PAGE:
Research into psychedelics is undergoing a profound scientific and cultural renaissance, and their many uses are gaining interest among diverse audiences. With all this renewed attention, it might be helpful to consider a basic overview of how psychedelics are used for health, well-being, and spirituality. With this goal in mind, I have divided the applications of psychedelics into three general and often overlapping models, to help conceptualize the future of psychedelic medicines.
Illnesses are identified by scientific criteria and psychedelics are applied on an as-needed basis, generally with minimal applications. Depending on how broadly one construes the term “psychedelic,” many new therapies could be included in this category: MDMA (“ecstasy”) for PTSD for vets, and as an adjunct to psychotherapy; cannabis for pain management, seizure prevention, and as an adjunct to chemotherapy. It also includes the use of LSD and psilocybin for psychological treatment of patients with terminal illnesses, addressing such existential concerns as fear of death. There is also the use of iboga and ibogaine for the treatment of addictions, particularly alcohol and opiate addictions, where withdrawal symptoms can be bypassed entirely, helping individuals become addiction-free with only one application. Furthermore, psilocybin has been found to be useful in treating depression and relieving severely debilitating cluster headaches. As research continues, the list of medical uses will continue to expand.
Psychedelics are treated as sacred medicines and are often referred to as entheogens (“that which generates the experience of God within”) or simply as “medicine.” For many practitioners, psychedelic use is seen as a way of life and as a direct means of experiencing the sacred. Unlike the scientific/medical model where use of psychedelics is largely limited to very specific treatments, in this model psychedelics are used as a primary means of individual and group spiritual practice, and may be consumed on a regular basis in a ceremonial context. The identification of “illness” is much more broadly construed, covering not just physical or mental ailments, but also those that are deemed to be spiritual, religious, and existential. At the shamanic level, ayahuasca shamanism is one of the fastest-growing spiritual movements across the globe. Though generally taken under the guidance of a shaman in a ritual context, the ayahuasca itself is seen as the primary healer, which can show participants what they need to see about themselves and their issues, bringing about greater personal awareness while simultaneously assisting in purging negative elements from the body in the forms of vomit and diarrhea.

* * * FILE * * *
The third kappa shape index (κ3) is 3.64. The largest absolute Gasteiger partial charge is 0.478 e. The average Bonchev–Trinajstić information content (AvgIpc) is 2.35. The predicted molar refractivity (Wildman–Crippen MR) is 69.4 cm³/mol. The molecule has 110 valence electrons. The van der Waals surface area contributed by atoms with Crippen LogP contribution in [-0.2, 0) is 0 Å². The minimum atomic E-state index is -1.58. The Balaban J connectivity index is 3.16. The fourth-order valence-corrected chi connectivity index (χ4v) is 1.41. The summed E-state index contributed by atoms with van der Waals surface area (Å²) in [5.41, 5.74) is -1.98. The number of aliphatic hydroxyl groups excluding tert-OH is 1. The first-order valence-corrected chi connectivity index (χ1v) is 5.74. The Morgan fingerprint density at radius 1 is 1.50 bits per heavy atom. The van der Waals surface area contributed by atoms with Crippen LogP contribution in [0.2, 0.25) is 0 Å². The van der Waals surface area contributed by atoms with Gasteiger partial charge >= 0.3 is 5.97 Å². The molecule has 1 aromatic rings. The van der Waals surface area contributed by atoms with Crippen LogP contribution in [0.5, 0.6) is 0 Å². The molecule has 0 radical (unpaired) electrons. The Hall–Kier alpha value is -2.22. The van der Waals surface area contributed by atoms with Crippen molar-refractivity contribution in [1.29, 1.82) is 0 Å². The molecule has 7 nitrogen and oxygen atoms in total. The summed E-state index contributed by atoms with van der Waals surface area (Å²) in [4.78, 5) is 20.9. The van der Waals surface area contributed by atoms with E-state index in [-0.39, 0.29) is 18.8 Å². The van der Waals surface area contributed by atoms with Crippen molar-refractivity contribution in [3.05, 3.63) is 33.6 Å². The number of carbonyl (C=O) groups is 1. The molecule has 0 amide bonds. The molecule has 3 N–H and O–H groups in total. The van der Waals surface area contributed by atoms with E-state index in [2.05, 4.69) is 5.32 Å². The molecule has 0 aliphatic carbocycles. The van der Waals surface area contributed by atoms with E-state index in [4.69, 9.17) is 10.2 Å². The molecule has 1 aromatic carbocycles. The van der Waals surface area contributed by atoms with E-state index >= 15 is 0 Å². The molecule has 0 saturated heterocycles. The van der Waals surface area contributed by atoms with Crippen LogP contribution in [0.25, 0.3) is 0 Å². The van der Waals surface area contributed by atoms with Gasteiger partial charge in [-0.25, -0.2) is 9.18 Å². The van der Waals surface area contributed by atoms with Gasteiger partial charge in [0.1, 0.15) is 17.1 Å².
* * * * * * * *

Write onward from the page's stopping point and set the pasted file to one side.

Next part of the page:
Peyote is also widely used for religious and healing purposes in North America, mostly through the Native American Church. Though it is a relatively recent religious movement (less than 150 years old) it is now considered “traditional” religion for many Native American communities, especially communities that have had their more culture-specific practices disrupted by colonialism and forced assimilation and conversion. In this context, peyote is commonly seen as an effective treatment for alcoholism, as well as a medium for addressing personal illness, facilitation of prayer, and contact with the spirit world. At a less-organized end of the spectrum is simply the spiritual use of psychedelics by numerous practitioners outside of any particular shamanic or religious tradition for the purposes of growth, insight, and healing.
In this model, there is only one condition that needs addressing, and that is the ego, or the sense of the individual self that is experienced as separate from the fundamental nature of being and reality. Here, the use of psychedelics coincides with the ultimate goal of the world’s mystical and nondual traditions. The ego is seen as a self-generated energetic construct that binds individuals into false perceptions of themselves, which in turn creates energetic distortions, blocks, and suffering. The construct of the ego is understood to be a “character” that is continually narrating and constructing its identity (including one’s “spiritual” identity), which individuals mistake for themselves. Beyond this character of the self is believed to be the authentic self, in which there is no separation or distinction, and is therefore nondual—or encompasses all of reality—including the apparent individual. Here, psychedelics, particularly the most powerful of psychedelics, such as 5-MeO-DMT, are used to provide a temporary suspension of the energetic bindings of the ego to allow an individual to experience states described as “union with God,” the “fundamental ground of being,” “infinite love,” or “pure consciousness.”
This article was excerpted from a presentation at the 2nd annual Exploring Psychedelics Conference at Southern Oregon University, where Ball teaches religious studies.